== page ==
New Jersey Butterfly Sites

Walpack Area (Delaware Water Gap NRA & Stokes SF)

by Tom Halliwell

County: Sussex.

Municipality: Walpack Township.

Directions: Take Route 206 north past Culvers Lake and turn left onto Struble Road (DeLorme 18: J-12). This hard-to-see turn is a few tenths of a mile north of the turnoff to Stokes Forest HQ or about a mile south of the turnoff leading to Layton (Route 560). Take this road for about 5–6 miles to the church in Walpack Center and park across the street. Along the way you will have passed Tillman Ravine and Walpack Cemetery, and crossed the iron bridge over the Flat Brook.

Parking: Yes. In addition to the area across from the Walpack church there are several other access points with parking, and it’s OK to pull off almost anywhere along the roads. See below under “Exploring....” Investigating the area’s roads will no doubt yield additional stops with excellent butterflying.

Nearest sizable town: None. Gas and food are available on Route 206 in the Culvers Lake area. The small town of Layton is about 5 miles north of Walpack on Rt. 560 and has a few services.

Habitats: Numerous old fields, most with Little Bluestem grass. Also there are extensive areas of deciduous forest, Eastern Redcedar woods and openings, and Hemlock-hardwoods forest (at Tillman Ravine). A beautiful, wooded riparian corridor borders the Flat Brook all through the area. The scenery in this area simply cannot be beat.

Maintained/Marked trails: Many, though most are in forested areas. Most butterflying is along dirt roads and in the many fields.

Restrooms: Yes. There is restroom at the Stokes SF HQ on Rt. 206 just north of Culvers Lake. A portable toilet is available at the Walpack church, and there are pit toilets at the two parking lots for Tillman Ravine, which you pass when descending the hill toward Walpack.

Picnic tables: No. Groups often find shady lunch spots near the parking areas of the Walpack Cemetery and the Roy Bridge (see “Exploring...”).

Notable species: American Copper, Harvester (rare), Eastern Pine Elfin, Juniper Hairstreak, Aphrodite Fritillary (rare), Meadow Fritillary, Baltimore Checkerspot (rare), Compton Tortoiseshell (rare), Hackberry and Tawny Emperors, Northern Pearly-eye, Red-spotted Purple, White Admiral (rare), and Cobweb (rare in spring), Leonard’s (rare in late summer), Crossline, and Delaware Skippers.

Best time to visit: Anytime from April to September, but the (mid-June to mid-August) peaks of bloom for Common Milkweed and Wild Bergamot are the most rewarding.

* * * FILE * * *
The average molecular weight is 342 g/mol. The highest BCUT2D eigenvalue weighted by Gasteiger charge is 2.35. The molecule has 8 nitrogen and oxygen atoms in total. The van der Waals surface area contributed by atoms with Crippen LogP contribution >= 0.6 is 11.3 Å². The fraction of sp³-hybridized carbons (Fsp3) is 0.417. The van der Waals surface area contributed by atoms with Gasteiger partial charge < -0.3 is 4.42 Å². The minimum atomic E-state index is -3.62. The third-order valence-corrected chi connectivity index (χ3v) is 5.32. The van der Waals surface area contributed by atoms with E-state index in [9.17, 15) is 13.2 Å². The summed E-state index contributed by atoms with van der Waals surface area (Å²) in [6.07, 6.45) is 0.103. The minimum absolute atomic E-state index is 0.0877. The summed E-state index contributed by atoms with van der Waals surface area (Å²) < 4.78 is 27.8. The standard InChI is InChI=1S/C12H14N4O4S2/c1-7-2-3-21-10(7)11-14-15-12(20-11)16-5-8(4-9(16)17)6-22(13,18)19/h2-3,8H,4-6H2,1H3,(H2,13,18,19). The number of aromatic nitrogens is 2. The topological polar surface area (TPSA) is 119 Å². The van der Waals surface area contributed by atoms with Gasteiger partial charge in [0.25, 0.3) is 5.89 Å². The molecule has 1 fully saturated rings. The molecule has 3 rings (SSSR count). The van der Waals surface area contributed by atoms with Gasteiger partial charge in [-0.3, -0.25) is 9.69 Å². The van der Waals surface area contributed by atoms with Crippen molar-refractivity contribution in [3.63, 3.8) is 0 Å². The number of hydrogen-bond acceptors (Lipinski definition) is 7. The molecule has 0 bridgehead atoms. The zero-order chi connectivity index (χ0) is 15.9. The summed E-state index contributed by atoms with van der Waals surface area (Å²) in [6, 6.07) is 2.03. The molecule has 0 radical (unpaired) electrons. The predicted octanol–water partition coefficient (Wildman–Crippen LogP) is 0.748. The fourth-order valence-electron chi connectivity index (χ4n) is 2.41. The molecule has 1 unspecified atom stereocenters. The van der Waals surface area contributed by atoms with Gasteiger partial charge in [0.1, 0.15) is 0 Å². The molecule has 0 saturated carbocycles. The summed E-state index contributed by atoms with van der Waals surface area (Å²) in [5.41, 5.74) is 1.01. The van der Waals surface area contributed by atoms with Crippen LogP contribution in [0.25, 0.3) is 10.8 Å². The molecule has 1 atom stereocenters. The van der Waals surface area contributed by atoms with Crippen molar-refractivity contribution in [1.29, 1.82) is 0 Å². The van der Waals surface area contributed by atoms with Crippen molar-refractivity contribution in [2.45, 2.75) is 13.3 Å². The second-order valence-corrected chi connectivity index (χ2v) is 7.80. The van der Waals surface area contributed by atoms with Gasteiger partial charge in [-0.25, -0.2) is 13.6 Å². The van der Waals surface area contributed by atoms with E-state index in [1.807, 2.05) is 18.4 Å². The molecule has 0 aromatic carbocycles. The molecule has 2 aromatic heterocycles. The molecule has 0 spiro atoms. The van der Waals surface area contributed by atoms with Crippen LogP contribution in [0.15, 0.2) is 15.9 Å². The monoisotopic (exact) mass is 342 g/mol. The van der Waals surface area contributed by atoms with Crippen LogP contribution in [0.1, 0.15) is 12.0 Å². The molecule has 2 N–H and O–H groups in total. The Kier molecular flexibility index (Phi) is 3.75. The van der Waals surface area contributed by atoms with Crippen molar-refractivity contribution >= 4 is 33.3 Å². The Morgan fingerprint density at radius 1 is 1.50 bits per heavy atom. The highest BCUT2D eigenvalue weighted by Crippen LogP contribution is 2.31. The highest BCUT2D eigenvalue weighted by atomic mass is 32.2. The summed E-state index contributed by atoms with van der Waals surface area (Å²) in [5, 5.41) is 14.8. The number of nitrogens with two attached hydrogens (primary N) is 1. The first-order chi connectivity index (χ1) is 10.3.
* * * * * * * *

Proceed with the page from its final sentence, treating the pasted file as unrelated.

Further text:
Exploring Walpack Area: From the parking area opposite the Walpack church walk back down the hill and immediately after crossing the iron bridge take the trail on the right, which parallels the Flat Brook. Walk along the trail and into the fields. A good mix of butterflies can be found here such as Juvenal’s Duskywing, Viceroy, Common Ringlet, Great Spangled Fritillary, and American Lady, as well as the common swallowtails and sulphurs. American Copper can be very common in the second field along the Flat Brook. Wildflower enthusiasts should be sure to walk on the floodplain near the Flat Brook, especially in spring.

Return to your car. Drive back down over the iron bridge and go a few tenths of a mile to the intersection with Mountain Road (dirt). Turn right and park along the right edge of the road next to the Walpack Cemetery railing (or pull into the rough parking spot on the left at the end of the cemetery). Butterflying can be excellent just walking along Mountain Road and poking into adjacent fields for about a half-mile in either direction from the intersection. Along the road, especially in damp areas, one can find Red-spotted Purple (occasionally in triple digits), Northern Pearly-Eye (in wooded sections), Eastern Pine Elfin (in spring on roadside Cypress Spurge), Hackberry and Tawny Emperors, Eastern Comma, and Question Mark, plus the occasional Compton Tortoiseshell and “White” Admiral. To access an interesting Red-Cedar–Little Bluestem opening walk north from the intersection on the dirt road (away from the cemetery) for about 100–200 yards. Before the road emerges from the woods turn to the right and bushwhack up the hill for another 100 yards until you reach the dense Red-Cedars. Look for the large opening, which is bounded by a small cliff on the left (north). Wildflowers can be spectacular here with Moss Phlox, Wild Columbine, Early Saxifrage, and others offering excellent photographic possibilities in early spring. Work the opening from the cliff around to the right looking for American Copper, Eastern Pine Elfin (spring), Juniper Hairstreak, Cobweb Skipper (rare in mid-late May), and Leonard’s Skipper (rare in mid-late August). Returning down to Mountain Road, continue to the right (away from the intersection). The big field on the left has been good in the past for numerous grass-skippers, including Crossline and Tawny-edged, as well as Meadow Fritillary and Viceroy, among others. In recent years it has become overgrown with invasive shrubs and is difficult to traverse. It is worth checking, though, as it is always possible that the Park Service may brush-hog the field to improve accessibility.